“How dumb is that?” Tucker said. “Someone wants to buy a $10 drink from you, shut up and serve them.”
When Wilde began managing Bourbon & Branch three years ago, he got a figurative face slap, as did lots of bartenders around then. They heard the “P” word.
“People said to me, ’Oh, you work at the pretentious bar,’” Wilde said. “I said, ’They just care about what they do.’ But people were right. I talked to staff and said, ’We’re bartenders, the last thing we ever want is someone to say we’re pretentious.’”
“That mixologists, startender thing was growing pains,” said Red Rabbit’s Matt Nurge. “People forgot their roots. But it didn’t last, because that’s not what good bartenders are.
“A really great thing has been that, along with the growth of craft cocktails, there has been the rebirth of service and the pride in being a bartender. It’s not our customers’ job to know everything, or anything, about cocktails. That’s my job.”Cocktails, everywhere!
When Bottle & Barlow opened last month, the crowd of enthusiasts at one of the celebrations was surprisingly varied. There was, for instance, Alina Cervantes. Her husband is Simon de Vere White, an owner of de Vere’s Irish Pub.
“I’m married to an Irishman with a pub. For years, I’d never seen most of these drinks,” Cervantes said. “The first time I saw someone light a flame to get smoke into a drink, I thought, ’Is it some kind of ritual?’ But now I love it all.”
Amber Stott was there. She’s the founder of the Food Literacy Center. She had an Old Fashioned in her hand.
“One of my favorites,” she said. “It’s fun that we’re drinking my grandma’s drink. It’s a little nostalgic, and it’s a great cocktail. It’s not just me, I talk to so many people who like the connections of their drinks just like with food.”
And Stott, one of the region’s leading food educators, admits to a long-held jones for good spirits. “When we got married,” she said, “one of first things we did was stock the bar.”
Simply enough, the cocktail culture is widespread and woven deep, though it may be the quietest piece of Sacramento culinary zeitgeist, maybe because many people, like Stott, dived in at home.
“Customers are way more savvy than they used to be,” said Muth at Tank House. “Sometimes they teach me things. And people want to know where everything came from, what’s the story on all the spirits.”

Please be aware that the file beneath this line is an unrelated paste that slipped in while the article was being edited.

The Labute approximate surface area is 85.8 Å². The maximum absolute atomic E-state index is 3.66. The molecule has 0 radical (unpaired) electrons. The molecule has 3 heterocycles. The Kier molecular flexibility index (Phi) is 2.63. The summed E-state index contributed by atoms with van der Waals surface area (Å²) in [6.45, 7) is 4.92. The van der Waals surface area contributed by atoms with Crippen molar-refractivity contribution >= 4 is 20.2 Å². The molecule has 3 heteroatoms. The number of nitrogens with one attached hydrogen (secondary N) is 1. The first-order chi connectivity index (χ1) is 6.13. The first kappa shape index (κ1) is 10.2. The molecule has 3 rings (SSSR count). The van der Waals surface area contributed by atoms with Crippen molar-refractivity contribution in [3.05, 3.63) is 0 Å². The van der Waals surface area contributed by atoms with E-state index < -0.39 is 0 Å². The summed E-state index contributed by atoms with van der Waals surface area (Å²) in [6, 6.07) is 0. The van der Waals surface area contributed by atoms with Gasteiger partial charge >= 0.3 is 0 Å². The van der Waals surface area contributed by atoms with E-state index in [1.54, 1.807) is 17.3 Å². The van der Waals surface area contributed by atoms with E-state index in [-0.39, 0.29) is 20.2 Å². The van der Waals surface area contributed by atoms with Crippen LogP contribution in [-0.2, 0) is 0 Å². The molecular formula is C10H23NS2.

That’s why craft cocktails are also a key piece of so many restaurants’ menus. It’s not just Ella. It’s Grange and Lucca and Press Bistro and Hock Farm and Goldfield and everywhere. Dan Mitchell, one of the region’s most respected bartenders, has been a stalwart for years at the small bar at Mulvaney’s B&L, a place better known for wine. The list goes on.
And it’s not just the grid. In spots like Berkley Bar at Pavilions, bartender Tim Rogers is as enthusiastic about the craft of drinks, and is as eager to talk about spirits and cocktail history as any bartender in town.
At Hilltop Tavern in East Sacramento, the dictionary definition of a neighborhood bar, there’s a craft-beer focus, but still people want their cocktails to have top-grade spirits.
“This is more a shot-and-a-beer place,” said Amy Anderson, there for happy hour on a recent Thursday. “But they have a great whiskey selection and it better be a shot of something good.”
The shot-and-beer order is still big everywhere, as are margaritas and other nationally popular drinks like Negronis, Manhattans, Moscow Mules and, sorry mixologists, vodka drinks and Long Island iced teas. Sacramento’s particular tastes, bartenders said, include martinis from top-grade gin, Tiki drinks—“It’s instant vacation,” said Tucker, “and it fits our weather.”—and the Old Fashioned, a canon of a drink, as Peters called it.
Two particularly high-profile drinks were born here. One is the legendary White Linen featuring elderflower liquor and gin. It was invented by Dominguez at Ella and is now found nationwide. The other is the Krakow Salt Mine, which combines bison grass vodka, apple cider and ginger beer. Red Rabbit’s Nurge invented that one.
“We get people in who tell me, ’We had this great drink in Roseville. Do you know how to make a Krakow Salt Mine?’” Nurge said.
At Red Rabbit on a recent Thursday night, bartender Rob Mason kept getting variations on that question, with requests for changes and tweaks or something entirely new. Regulars Jake Massa and Coco Currie said “dealer’s choice” at one point and got one of Mason’s inventions, a gin-based cocktail he called Tickle Your Fancy. Clyde Moore, a longtime friend of Mason’s, wanted something like a Pimm’s Cup, but different.
“Make me something unique,” he told Mason.
When Mason delivered the drink, Moore sipped slowly and sat still for a moment.
“Pretty much perfect,” Moore said.
“Just let me know,” Mason said, “if you decide that doesn’t work for you.”
And there you have one last snapshot of Sacramento’s cocktail scene: Everyone talks about the drinks, but it’s really about the bartending.